Two years ago in this space, I made an embarrassing confession: that even though I live barely 200 yards from a MARTA station, and my office is a hundred steps from another one, I was still driving to work every day. A few readers—no surprise—took me to task. They said I was crazy to willingly submit to a commute over Atlanta’s roads when I could take the train. I wish I could say that their notes guilted me into leaving the car at home, but they didn’t. That fall, though, an accident totaled our car (no serious injuries, thankfully), and suddenly the MARTA station outside my front door became not just a luxury, but a necessity.
In this month’s issue, Max Blau profiles Keith Parker, MARTA’s general manager. If MARTA were a company that manufactured widgets for export, its 4,500 employees and $880 million budget would make it a significant player in the local economy. But MARTA doesn’t make widgets; it moves people. Between July 2014 and May 2015, its customers took 125 million trips on its buses and trains and vans. You think traffic is bad now? Imagine the congestion if those 125 million trips were in private vehicles. MARTA’s impact on the region is orders of magnitude beyond just the number of people it employs.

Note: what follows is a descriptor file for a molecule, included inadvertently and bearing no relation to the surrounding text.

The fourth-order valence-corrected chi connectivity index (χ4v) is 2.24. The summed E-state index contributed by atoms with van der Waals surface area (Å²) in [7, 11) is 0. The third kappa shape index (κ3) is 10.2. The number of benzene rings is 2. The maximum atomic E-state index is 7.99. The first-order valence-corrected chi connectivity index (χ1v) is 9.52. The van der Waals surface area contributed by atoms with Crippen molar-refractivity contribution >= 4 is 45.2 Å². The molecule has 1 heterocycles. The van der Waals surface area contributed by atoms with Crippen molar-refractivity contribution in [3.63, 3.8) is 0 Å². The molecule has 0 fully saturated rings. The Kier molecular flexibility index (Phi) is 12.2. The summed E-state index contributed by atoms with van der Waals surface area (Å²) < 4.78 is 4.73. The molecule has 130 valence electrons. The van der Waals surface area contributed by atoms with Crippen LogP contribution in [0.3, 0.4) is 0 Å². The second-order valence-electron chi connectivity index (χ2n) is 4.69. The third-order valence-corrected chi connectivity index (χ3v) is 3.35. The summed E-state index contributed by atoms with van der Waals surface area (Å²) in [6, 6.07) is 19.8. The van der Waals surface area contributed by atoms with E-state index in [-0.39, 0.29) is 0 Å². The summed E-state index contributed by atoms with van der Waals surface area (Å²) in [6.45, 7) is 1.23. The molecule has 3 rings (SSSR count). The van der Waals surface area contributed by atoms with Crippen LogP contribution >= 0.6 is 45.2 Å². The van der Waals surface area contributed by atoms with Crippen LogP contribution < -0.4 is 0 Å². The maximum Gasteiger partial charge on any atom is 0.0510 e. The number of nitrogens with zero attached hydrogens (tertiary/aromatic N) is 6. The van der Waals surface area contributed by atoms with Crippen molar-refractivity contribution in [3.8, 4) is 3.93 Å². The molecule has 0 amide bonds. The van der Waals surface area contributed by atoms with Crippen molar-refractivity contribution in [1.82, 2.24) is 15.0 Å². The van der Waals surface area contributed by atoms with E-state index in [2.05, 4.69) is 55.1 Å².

Over the past three years, Parker has engineered the agency’s financial turnaround, which has led to some happy side effects, including a public reassessment of MARTA’s reputation. A deep reservoir of goodwill is going to be essential if Parker is to make headway in his plans for expanding MARTA’s rail lines in both DeKalb and Fulton counties. It would be a game changer for the region, on a scale that exceeds even what the BeltLine is doing for the city of Atlanta.
Not surprisingly, Parker figures prominently in our list of the 55 most powerful people in the metro region. We’re certainly not the only Georgia publication to compile such a list, but we wanted ours to be different. First off, our definition of “power” was intentionally broad; we included the obvious areas—politics, development—but also some less intuitive ones, such as religion and music. Because when you’re talking about the forces that shape a city, you have to consider not just what you can see, but also what you can feel.
To make matters even more complicated (and risky), we decided to rank them. We took into account many criteria—influence, results, stature, title—and after looking at our results, you’ll likely wonder why we included this person over that one, or why one person is ranked below another. You might even come to the end of the list and decide we’re crazy. How would you have ranked them? Who’d we leave off? Who doesn’t belong here? I trust you’ll let me know. And I’ll be sure to respond—probably during my commute, now that I’m leaving the driving to someone else.
This article originally appeared in our October 2015 issue.